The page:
NASHVILLE, Tenn. (WKRN) – Tennessee’s Education Commissioner says the state is taking a scalpel approach when it comes to the increase in COVID-19 cases in schools. This is in lieu of a COVID-19 guidance plan for all districts.
“This is what is within my authority for commissioner, waiver authority,” said Commissioner Penny Schwinn.
The waivers will be considered on a case-by-case basis and granted only if necessary.
“This is not a rubber stamp process, this isn’t just because you submit a waiver it will be granted, it is up to the district to provide that information at the school or classroom level that shows there is not a reasonable way in which they can maintain in-person instruction,” said Schwinn.
The scalpel approach, focusing on individual schools instead of a “One size fits all” approach, is getting push back from some community members and organizations. They say the continuous learning plans school districts had last year during the pandemic should be brought back.
“We see the data, this COVID surge is horrible in Tennessee — the state must recognize that systems will have to close due to the Delta variant, not just individual schools,” said Dr. Danette Stoke, a 2nd-grade teacher and President of Shelby County UEA.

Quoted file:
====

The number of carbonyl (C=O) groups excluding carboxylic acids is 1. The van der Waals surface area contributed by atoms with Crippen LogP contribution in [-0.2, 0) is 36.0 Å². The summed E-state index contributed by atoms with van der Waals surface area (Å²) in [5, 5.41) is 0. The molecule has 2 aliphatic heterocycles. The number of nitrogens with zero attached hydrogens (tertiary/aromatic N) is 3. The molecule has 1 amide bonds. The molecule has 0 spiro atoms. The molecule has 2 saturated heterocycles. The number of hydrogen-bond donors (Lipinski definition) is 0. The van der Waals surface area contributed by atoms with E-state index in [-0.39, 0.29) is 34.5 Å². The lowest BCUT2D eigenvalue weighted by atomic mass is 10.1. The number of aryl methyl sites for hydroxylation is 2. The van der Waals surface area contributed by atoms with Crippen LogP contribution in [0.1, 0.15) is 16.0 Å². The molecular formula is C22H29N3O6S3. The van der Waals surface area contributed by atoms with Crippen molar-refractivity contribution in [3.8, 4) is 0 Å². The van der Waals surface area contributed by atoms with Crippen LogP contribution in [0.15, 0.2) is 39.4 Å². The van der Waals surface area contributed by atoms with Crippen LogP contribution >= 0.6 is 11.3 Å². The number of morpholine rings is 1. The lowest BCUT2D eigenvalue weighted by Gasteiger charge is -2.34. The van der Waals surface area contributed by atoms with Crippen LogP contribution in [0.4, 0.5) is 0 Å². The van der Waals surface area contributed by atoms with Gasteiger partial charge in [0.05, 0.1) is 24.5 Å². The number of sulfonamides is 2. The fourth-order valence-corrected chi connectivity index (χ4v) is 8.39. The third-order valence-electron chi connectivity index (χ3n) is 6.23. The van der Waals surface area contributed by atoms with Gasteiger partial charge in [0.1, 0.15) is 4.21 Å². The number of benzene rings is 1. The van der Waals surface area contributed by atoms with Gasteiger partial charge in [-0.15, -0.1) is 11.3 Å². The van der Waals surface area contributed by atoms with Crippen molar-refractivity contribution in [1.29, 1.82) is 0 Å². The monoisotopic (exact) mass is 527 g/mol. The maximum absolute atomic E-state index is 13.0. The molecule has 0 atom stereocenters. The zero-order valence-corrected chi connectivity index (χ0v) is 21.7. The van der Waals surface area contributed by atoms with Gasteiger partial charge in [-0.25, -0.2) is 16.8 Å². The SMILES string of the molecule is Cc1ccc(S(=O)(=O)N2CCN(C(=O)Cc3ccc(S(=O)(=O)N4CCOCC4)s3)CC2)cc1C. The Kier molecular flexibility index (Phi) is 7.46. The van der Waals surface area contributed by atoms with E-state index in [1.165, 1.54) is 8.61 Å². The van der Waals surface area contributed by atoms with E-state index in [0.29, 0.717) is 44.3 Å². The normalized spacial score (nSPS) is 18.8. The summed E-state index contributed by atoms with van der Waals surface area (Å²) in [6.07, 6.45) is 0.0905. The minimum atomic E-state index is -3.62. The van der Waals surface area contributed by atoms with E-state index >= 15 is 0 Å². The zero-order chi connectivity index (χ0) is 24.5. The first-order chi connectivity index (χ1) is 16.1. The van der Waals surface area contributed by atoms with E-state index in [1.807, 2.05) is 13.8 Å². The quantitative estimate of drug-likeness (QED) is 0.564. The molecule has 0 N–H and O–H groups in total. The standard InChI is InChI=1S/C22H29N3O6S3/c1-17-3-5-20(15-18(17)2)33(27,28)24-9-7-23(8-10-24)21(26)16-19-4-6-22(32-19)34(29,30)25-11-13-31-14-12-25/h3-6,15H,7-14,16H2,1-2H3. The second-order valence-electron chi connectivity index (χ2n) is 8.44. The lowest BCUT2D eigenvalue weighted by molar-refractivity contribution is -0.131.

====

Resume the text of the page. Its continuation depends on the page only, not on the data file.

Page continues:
Education advocates say Governor Bill Lee should rescind Executive Order 84, which allows parents to opt their children out of school mask mandates and should return “control” back to local school districts.
“Teachers want kids to be at school learning, in person but that’s not possible without the ability to implement common-sense health and safety measures,” said Michele Sheriff, President of MNEA.
Prior to the new guidance, schools were forced to use instructional days if they shut down due to COVID.
Meanwhile, Commissioner Schwinn says there could be some wiggle room for schools that made the decision to close this week. “For closures that were announced for this week — if a district has made that decision, we will for this week entertain and review waiver requests, however, those waivers would be granted if remote instruction took place.”
Superintendents have waiver forms and will be allowed to submit them at any time. The forms are reviewed at 9 a.m., noon, and 3 p.m.